Every two weeks we will be looking at one player performing well with the Windy City Bulls in the NBA G League and take a look at how they could help the Chicago Bulls (NBA). In his two years at Arizona, Rawle Alkins averaged 16 points, 6.7 rebounds and 3 assists per game, while having a great defensive rating of 101.3.
The Bulls signed Rawle Alkins to a two-way contract because at 6-foot 5, 220 lbs., Alkins represents the type of versatile prospect who could help change the fortunes of their struggling defense.
Alkins’ ceiling—like most athletic 3-and-D prospects—will be dictated by just how much his jump shot improves. Through 11 games with the Windy City Bulls, it seems like he has made some big strides in terms of spacing the floor. He has made 48.6 percent of his 3-pointers (on an admittedly small sample size) and while that number is due for some regression—Alkins shot 36.5 percent from 3-point range in college—his improved free throw percentage would at least hint at the his shot being more fluid.
On top of the improvement in shooting, Alkins has continued to play good defense and provide solid rebounding. He is averaging 14 points, 5 rebounds and just under 3 assists per game and has played a major hand in Windy City’s solid defense.
The Windy City Bulls have the 12th best defensive rating in the league (104.5). Alkins’ steal and block rates are not near where they were in college, but the increased pace of G League basketball has allowed Alkins to flourish as an offensive player.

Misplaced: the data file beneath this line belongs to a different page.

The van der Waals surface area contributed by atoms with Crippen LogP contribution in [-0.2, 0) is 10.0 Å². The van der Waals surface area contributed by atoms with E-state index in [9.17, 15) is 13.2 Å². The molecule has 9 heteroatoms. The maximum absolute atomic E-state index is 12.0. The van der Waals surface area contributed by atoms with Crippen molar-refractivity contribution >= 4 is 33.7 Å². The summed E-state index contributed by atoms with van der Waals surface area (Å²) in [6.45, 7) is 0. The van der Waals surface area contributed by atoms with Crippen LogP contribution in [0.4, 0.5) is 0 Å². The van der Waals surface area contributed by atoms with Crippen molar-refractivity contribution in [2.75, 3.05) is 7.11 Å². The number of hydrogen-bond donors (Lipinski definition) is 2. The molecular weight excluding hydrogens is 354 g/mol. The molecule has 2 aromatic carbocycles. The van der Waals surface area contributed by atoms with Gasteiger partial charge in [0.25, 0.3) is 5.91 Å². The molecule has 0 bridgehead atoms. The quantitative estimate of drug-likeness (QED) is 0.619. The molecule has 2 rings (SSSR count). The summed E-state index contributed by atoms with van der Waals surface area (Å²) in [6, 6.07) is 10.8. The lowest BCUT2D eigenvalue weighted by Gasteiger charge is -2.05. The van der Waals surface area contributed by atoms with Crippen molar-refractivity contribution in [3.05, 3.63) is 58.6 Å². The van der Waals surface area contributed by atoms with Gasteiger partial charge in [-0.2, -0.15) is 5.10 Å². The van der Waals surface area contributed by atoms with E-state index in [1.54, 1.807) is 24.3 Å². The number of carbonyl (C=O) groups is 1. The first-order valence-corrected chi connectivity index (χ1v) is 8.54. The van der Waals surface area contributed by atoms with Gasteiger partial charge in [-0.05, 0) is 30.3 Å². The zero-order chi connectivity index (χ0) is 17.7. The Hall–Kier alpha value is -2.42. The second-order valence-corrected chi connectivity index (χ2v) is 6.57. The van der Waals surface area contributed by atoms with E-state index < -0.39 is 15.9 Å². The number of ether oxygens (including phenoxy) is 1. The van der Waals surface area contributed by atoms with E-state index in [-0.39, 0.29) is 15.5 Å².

In his two years at Arizona Alkins had a 14 percent assist rate. In the G League he has a 19 percent assist rate, a huge testament to how much head coach Charlie Henry has trusted him with the ball in his hand in the absence of Tyler Ulis. He has improved at hitting the big man with a pocket pass in the pick and roll, but still is a turnover-prone player at this stage in his development.
He wouldn’t be expected to set up the offense with the (NBA) Bulls but having another capable ball-handler on the floor would help take pressure off of Zach LaVine. He is another threat to push the ball up the floor after grabbing a rebound and his ability as a switch defender may make him a perfect compliment to a lineup with Jabari Parker and LaVine on the floor.
Making 3-point shots off the catch is a good indicator of development as a shooter, but your accuracy while moving says a lot about your absolute ceiling. Alkins is hitting 3-point shots off the dribble and—most importantly—he is knocking down 3-pointers while coming off of pin down screens and dribble handoffs.
Alkins is an aggressive player—something you can tell from his 1.6 offensive rebounds per game—but seems to understand the difference between a good, aggressive shot attempt and a reckless decision. Despite the team's leading shot-taker (Ulis at 18 shots per game) missing time, Alkins is still at a respectable 12 field goal attempts per game. He knows his role and the fact that he isn’t forcing things on offense bodes well for his fit in Hoiberg’s system.
His offensive rating (100.7) is not good and a big part of that is the fact that he is averaging just under 3 turnovers per game. But his 25 percent usage rate is way higher than it would be in lineups with LaVine, Parker, Antonio Blakeney and Lauri Markkanen. Alkins is due for a call up, and playing some combination of he, Chandler Hutchison, Shaq Harrison, Justin Holiday with Parker and Carter could make for a solid defensive look.
With incredible athleticism, an improved 3-point stroke and a willingness to do the dirty work on the glass, all signs point to Alkins being a rotation level talent now.